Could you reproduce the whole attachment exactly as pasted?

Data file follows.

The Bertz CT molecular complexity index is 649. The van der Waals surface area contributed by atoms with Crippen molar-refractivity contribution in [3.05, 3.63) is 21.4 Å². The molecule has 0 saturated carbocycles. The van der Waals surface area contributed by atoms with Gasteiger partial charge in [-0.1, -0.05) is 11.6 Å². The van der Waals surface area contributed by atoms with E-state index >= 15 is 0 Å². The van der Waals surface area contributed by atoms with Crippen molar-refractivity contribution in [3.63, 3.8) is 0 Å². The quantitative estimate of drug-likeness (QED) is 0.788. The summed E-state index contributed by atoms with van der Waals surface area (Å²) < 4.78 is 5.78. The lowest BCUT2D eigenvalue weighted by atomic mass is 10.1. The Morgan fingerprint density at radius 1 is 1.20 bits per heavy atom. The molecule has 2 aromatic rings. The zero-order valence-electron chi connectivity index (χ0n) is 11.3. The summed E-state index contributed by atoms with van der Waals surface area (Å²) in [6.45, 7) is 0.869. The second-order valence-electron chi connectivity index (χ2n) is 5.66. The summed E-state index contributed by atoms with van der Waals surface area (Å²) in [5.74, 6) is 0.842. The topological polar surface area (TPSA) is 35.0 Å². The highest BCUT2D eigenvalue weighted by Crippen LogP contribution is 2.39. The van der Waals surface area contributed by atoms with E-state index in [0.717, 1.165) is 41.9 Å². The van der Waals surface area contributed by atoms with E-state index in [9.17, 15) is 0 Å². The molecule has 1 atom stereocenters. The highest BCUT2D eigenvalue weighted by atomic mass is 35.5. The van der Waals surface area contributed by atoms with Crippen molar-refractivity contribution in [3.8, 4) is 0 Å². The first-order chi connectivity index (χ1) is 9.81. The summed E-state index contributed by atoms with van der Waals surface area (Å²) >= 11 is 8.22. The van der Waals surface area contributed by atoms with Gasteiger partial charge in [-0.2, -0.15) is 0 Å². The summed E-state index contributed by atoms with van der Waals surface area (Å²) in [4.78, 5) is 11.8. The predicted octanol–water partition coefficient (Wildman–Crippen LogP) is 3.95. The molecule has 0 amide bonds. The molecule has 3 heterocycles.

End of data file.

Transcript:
The Bertz CT molecular complexity index is 649. The van der Waals surface area contributed by atoms with Crippen molar-refractivity contribution in [3.05, 3.63) is 21.4 Å². The molecule has 0 saturated carbocycles. The van der Waals surface area contributed by atoms with Gasteiger partial charge in [-0.1, -0.05) is 11.6 Å². The van der Waals surface area contributed by atoms with E-state index >= 15 is 0 Å². The van der Waals surface area contributed by atoms with Crippen molar-refractivity contribution in [3.63, 3.8) is 0 Å². The quantitative estimate of drug-likeness (QED) is 0.788. The summed E-state index contributed by atoms with van der Waals surface area (Å²) < 4.78 is 5.78. The lowest BCUT2D eigenvalue weighted by atomic mass is 10.1. The Morgan fingerprint density at radius 1 is 1.20 bits per heavy atom. The molecule has 2 aromatic rings. The zero-order valence-electron chi connectivity index (χ0n) is 11.3. The summed E-state index contributed by atoms with van der Waals surface area (Å²) in [6.45, 7) is 0.869. The second-order valence-electron chi connectivity index (χ2n) is 5.66. The summed E-state index contributed by atoms with van der Waals surface area (Å²) in [5.74, 6) is 0.842. The topological polar surface area (TPSA) is 35.0 Å². The highest BCUT2D eigenvalue weighted by Crippen LogP contribution is 2.39. The van der Waals surface area contributed by atoms with E-state index in [0.717, 1.165) is 41.9 Å². The van der Waals surface area contributed by atoms with E-state index in [9.17, 15) is 0 Å². The molecule has 1 atom stereocenters. The highest BCUT2D eigenvalue weighted by atomic mass is 35.5. The van der Waals surface area contributed by atoms with Crippen molar-refractivity contribution in [3.8, 4) is 0 Å². The first-order chi connectivity index (χ1) is 9.81. The summed E-state index contributed by atoms with van der Waals surface area (Å²) >= 11 is 8.22. The van der Waals surface area contributed by atoms with Gasteiger partial charge in [-0.2, -0.15) is 0 Å². The summed E-state index contributed by atoms with van der Waals surface area (Å²) in [4.78, 5) is 11.8. The predicted octanol–water partition coefficient (Wildman–Crippen LogP) is 3.95. The molecule has 0 amide bonds. The molecule has 3 heterocycles.